Replacing the mechanism is not quite as simple as ordering a new one up and dropping it in. You must use the interface board from your old changer with the new mechanism, because different auto makers have different ways of getting the same parts to talk to each other. Delphi may have built this unit using an off the rack changer mechanism common to a lot of other changers, but the control circuitry is a custom job for Chrysler. I’ll show you how to remove that circuit board a bit later in this article.
Meantime, we’re just going to pull the faceplate off the unit now. It’s very easy, just remove the four screws, release the two plastic clips underneath, and pull it straight off.
You can remove the faceplate circuit board, but there is very little you will be able to service on the other side. To get the board out, release the three clips arrowed in red and pop it out.
Note that when you go to re-install the board, you will have to make sure the buttons on the front are not depressed first. If they are, the board won’t go back in properly. It’s a little tricky, but not impossible.
Here’s the board removed from the faceplate. As you can see, all illumination lamps are microlamps in surface mount bases. These are very hard to replace, and I currently do not know of a source for them. With some effort, standard 3mm grain of wheat microlamps with new blue sock filters might be adapted to fit, but it’s a gamble and not a job for the weekend warrior with a soldering iron that rarely gets used.
Now, we’ll remove the changer mechanism from the housing. You did remember to remove that single screw on the back panel above the accessory ground bolt, right?
If so, remove the four screws arrowed in red.
Next, gently remove the changer mechanism and set it to the side like this.
Release the retaining tabs on the ribbon cable connector to unlock it, and pull the ribbon cable out of the connector. This image shows the connector in the unlocked position for your reference.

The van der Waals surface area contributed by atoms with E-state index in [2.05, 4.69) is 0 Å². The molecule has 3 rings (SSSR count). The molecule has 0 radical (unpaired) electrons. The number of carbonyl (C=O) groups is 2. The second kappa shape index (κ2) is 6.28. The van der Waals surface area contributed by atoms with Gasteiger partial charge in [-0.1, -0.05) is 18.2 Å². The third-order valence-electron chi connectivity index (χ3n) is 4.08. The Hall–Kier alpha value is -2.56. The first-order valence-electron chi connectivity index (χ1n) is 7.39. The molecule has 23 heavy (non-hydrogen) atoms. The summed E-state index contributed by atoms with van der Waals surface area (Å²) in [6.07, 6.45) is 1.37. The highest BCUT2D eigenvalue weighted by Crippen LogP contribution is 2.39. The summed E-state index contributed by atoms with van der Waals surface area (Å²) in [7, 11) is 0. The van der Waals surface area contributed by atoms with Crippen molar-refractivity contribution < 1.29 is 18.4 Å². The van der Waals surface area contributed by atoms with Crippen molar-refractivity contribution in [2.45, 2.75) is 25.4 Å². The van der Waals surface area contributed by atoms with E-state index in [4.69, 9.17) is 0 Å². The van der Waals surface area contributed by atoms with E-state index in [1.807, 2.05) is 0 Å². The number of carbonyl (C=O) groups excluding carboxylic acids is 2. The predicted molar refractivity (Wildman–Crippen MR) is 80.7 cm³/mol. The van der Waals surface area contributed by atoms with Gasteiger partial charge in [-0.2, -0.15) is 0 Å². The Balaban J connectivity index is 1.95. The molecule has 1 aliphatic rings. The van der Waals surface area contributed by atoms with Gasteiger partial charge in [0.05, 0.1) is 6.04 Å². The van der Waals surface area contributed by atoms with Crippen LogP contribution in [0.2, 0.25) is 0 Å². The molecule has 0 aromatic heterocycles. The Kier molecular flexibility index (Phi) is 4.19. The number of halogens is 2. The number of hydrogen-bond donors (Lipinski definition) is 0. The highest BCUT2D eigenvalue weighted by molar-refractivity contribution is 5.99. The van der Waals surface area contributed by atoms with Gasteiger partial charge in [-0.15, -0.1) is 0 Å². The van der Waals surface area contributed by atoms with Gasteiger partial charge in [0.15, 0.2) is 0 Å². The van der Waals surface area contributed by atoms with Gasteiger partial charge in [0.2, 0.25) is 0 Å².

Our next task is to remove the rear mounting bracket for the mechanism. Remove the two indicated screws, and set the bracket aside.
Before we get into the mechanism itself to free your stuck discs, I’ll turn the mechanism over and show you the interface circuit board. We’re going to remove it, so you can swap it to a new mechanism.
First, observe the red arrows. De-solder the tab at the middle one, then bend the tabs away from the board. Also, de-solder the joints indicated by the dark blue arrows. Make sure those two in particular are completely free of solder... these join the roller motor leads to the interface board.
Disconnect all five ribbon cables indicated by cyan arrows. These work the same way as the main ribbon cable you’ve already disconnected.
Now... gently, gently, gently lift up on the board on the side where the red arrows are. Gently work it slightly forward to clear the board’s tabs from the slots in the very bottom of the picture. Ever so carefully, pull the board up and off. It will stick a little bit by the blue arrows, simply because those motor leads are a little stiff.
Wipe the sweat off your brow, let out a sigh of relief, and set the board aside on an anti-static mat. An old anti-static bag used to ship and store computer parts will suffice.
To install the board into a new mechanism, proceed in reverse order. Don’t forget to reconnect all five ribbon cables. It’s easy to miss that one in the bottom middle of the picture.
It’s now time to save your CDs from a damaged changer. With the mechanism facing up as in the picture, disconnect the electrical connector arrowed in yellow. Then, take a Philips #00 screwdriver and remove all screws arrowed in red. There are eight of them.